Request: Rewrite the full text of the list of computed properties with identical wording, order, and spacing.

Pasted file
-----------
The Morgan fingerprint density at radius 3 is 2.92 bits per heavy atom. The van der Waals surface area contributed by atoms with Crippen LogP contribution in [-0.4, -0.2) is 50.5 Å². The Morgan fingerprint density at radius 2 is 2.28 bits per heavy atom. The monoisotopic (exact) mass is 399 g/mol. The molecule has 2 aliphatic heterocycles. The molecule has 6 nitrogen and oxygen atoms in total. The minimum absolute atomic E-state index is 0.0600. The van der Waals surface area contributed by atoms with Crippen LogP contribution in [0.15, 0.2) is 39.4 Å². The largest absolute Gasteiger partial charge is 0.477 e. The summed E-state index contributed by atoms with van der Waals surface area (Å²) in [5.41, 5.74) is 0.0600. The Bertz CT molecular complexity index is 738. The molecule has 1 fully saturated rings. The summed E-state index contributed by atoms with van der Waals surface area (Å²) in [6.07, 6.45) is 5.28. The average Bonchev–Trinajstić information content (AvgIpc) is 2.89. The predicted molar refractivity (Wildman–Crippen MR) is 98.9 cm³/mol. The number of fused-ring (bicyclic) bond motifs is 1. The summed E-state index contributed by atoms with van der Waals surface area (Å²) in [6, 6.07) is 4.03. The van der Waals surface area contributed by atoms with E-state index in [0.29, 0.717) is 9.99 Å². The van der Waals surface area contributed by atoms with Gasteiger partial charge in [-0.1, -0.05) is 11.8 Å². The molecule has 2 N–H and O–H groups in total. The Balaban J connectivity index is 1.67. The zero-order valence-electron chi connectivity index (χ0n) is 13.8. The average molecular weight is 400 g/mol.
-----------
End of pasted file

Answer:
The Morgan fingerprint density at radius 3 is 2.92 bits per heavy atom. The van der Waals surface area contributed by atoms with Crippen LogP contribution in [-0.4, -0.2) is 50.5 Å². The Morgan fingerprint density at radius 2 is 2.28 bits per heavy atom. The monoisotopic (exact) mass is 399 g/mol. The molecule has 2 aliphatic heterocycles. The molecule has 6 nitrogen and oxygen atoms in total. The minimum absolute atomic E-state index is 0.0600. The van der Waals surface area contributed by atoms with Crippen LogP contribution in [0.15, 0.2) is 39.4 Å². The largest absolute Gasteiger partial charge is 0.477 e. The summed E-state index contributed by atoms with van der Waals surface area (Å²) in [5.41, 5.74) is 0.0600. The Bertz CT molecular complexity index is 738. The molecule has 1 fully saturated rings. The summed E-state index contributed by atoms with van der Waals surface area (Å²) in [6.07, 6.45) is 5.28. The average Bonchev–Trinajstić information content (AvgIpc) is 2.89. The predicted molar refractivity (Wildman–Crippen MR) is 98.9 cm³/mol. The number of fused-ring (bicyclic) bond motifs is 1. The summed E-state index contributed by atoms with van der Waals surface area (Å²) in [6, 6.07) is 4.03. The van der Waals surface area contributed by atoms with E-state index in [0.29, 0.717) is 9.99 Å². The van der Waals surface area contributed by atoms with Gasteiger partial charge in [-0.1, -0.05) is 11.8 Å². The molecule has 2 N–H and O–H groups in total. The Balaban J connectivity index is 1.67. The zero-order valence-electron chi connectivity index (χ0n) is 13.8. The average molecular weight is 400 g/mol.